W.E.B. Du Bois: An Encyclopedia

By Gerald Horne; Mary Young | Go to book overview

Introduction

W.E.B. Du Bois (1868–1963) was a historian, sociologist, novelist, journalist, editor, and political activist. During his long and fertile career, he embraced variously Pan-Africanism, socialism, and communism. In those various guises, he served as a founder and a principal operative of the National Association for the Advancement of Colored People (NAACP). He also was a leader of the Council on African Affairs founded in 1937, which over the next two decades spearheaded the struggle in the United States in favor of decolonization of Africa. In 1961, on the verge of departing the United States for selfimposed exile in Ghana, West Africa, he joined the Communist Party, USA.

Though his life and career involved many permutations, there were also certain fixed verities as well: Among these were an abiding interest in all things African and a fierce opposition of white supremacy. These fundamentals are reflected in his many writings over the years. His book on the African slave trade, a publication of research conducted primarily while he was a graduate student at Harvard, continues to be cited as a major source of evidence on this bestial commerce, which propelled the United States into the front rank of nations. In The Souls of Black Folk he set the tone for the epoch by noting that the problem of this century was the “color line.” He did not limit these words to this nation, nor did he circumscribe this thought by referring solely to “black-white” relations; specifically and pointedly his concept of the “color line” encompassed Asia and Latin America as well.

The Crisis, the journal he edited during his tenure with the NAACP, was wildly successful, attracting tens of thousands of subscribers as it detailed the triumphs and travails of those struggling against the pestilence that was white supremacy. In opening its pages to poets and other creative writers, Du Bois inadvertently served as a principal founder of what came to be known as the “Harlem Renaissance.”

Phylon, a journal he founded at Adanta University, continues to be a leading

-xix-

Notes for this page

Add a new note
If you are trying to select text to create highlights or citations, remember that you must now click or tap on the first word, and then click or tap on the last word.
One moment ...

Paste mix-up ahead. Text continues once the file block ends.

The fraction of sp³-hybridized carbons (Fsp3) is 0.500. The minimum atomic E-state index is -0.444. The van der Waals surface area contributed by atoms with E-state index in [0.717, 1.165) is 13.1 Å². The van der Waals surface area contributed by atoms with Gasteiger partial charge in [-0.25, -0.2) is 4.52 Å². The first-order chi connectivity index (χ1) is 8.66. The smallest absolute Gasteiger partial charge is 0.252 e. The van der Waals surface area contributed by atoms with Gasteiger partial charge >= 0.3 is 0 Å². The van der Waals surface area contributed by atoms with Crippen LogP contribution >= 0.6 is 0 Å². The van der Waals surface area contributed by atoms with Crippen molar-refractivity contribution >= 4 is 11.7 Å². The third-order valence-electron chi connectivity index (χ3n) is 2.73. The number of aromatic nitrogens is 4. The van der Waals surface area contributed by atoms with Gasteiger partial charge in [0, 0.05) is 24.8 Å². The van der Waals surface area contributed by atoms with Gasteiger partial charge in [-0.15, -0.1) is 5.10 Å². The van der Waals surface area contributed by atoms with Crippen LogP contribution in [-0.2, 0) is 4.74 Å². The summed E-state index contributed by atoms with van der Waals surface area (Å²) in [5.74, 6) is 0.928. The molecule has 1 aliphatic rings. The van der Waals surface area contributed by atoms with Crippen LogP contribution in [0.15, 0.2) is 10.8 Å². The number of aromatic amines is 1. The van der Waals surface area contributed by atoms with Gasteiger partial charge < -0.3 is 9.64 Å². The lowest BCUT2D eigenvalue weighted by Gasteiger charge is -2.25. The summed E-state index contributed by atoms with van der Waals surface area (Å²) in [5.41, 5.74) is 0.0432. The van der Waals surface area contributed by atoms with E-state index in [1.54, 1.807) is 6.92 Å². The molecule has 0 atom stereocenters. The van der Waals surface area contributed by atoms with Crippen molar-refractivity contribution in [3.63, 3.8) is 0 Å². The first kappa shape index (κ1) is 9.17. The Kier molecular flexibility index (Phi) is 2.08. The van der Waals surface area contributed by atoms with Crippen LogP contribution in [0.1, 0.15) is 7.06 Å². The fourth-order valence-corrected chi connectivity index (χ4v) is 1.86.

Default project is now your active project.
Project items

Items saved from this book

This book has been saved
Highlights (0)
Some of your highlights are legacy items.

Highlights saved before July 30, 2012 will not be displayed on their respective source pages.

You can easily re-create the highlights by opening the book page or article, selecting the text, and clicking “Highlight.”

Citations (0)
Some of your citations are legacy items.

Any citation created before July 30, 2012 will labeled as a “Cited page.” New citations will be saved as cited passages, pages or articles.

We also added the ability to view new citations from your projects or the book or article where you created them.

Notes (0)
Bookmarks (0)

You have no saved items from this book

Project items include:
  • Saved book/article
  • Highlights
  • Quotes/citations
  • Notes
  • Bookmarks
Notes
Cite this page

Cited page

Style
Citations are available only to our active members.
Sign up now to cite pages or passages in MLA, APA and Chicago citation styles.

(Einhorn, 1992, p. 25)

(Einhorn 25)

1

1. Lois J. Einhorn, Abraham Lincoln, the Orator: Penetrating the Lincoln Legend (Westport, CT: Greenwood Press, 1992), 25, http://www.questia.com/read/27419298.

Cited page

Bookmark this page
W.E.B. Du Bois: An Encyclopedia
Table of contents

Table of contents

  • Title Page iii
  • Contents vii
  • Foreword: The Dissenting Temperament of W.E.B. Du Bois ix
  • Preface xvii
  • Introduction xix
  • Chronology xxv
  • A 1
  • B 23
  • C 37
  • D 49
  • E 67
  • F 79
  • G 83
  • H 93
  • I 107
  • J 111
  • K 119
  • L 121
  • M 129
  • N 141
  • O 151
  • P 157
  • Q 173
  • R 177
  • S 191
  • T 203
  • U 207
  • V 211
  • W 213
  • Selected Bibliography 227
  • Index 241
  • About the Contributors 249
Settings

Settings

Typeface
Text size Smaller Larger Reset View mode
Search within

Search within this book

Look up

Look up a word

  • Dictionary
  • Thesaurus
Please submit a word or phrase above.
Print this page

Print this page

Why can't I print more than one page at a time?

Full screen
/ 254

matching results for page

Cited passage

Style
Citations are available only to our active members.
Sign up now to cite pages or passages in MLA, APA and Chicago citation styles.

"Portraying himself as an honest, ordinary person helped Lincoln identify with his audiences." (Einhorn, 1992, p. 25).

"Portraying himself as an honest, ordinary person helped Lincoln identify with his audiences." (Einhorn 25)

"Portraying himself as an honest, ordinary person helped Lincoln identify with his audiences."1

1. Lois J. Einhorn, Abraham Lincoln, the Orator: Penetrating the Lincoln Legend (Westport, CT: Greenwood Press, 1992), 25, http://www.questia.com/read/27419298.

Cited passage

Thanks for trying Questia!

Please continue trying out our research tools, but please note, full functionality is available only to our active members.

Your work will be lost once you leave this Web page.

For full access in an ad-free environment, sign up now for a FREE, 1-day trial.

Already a member? Log in now.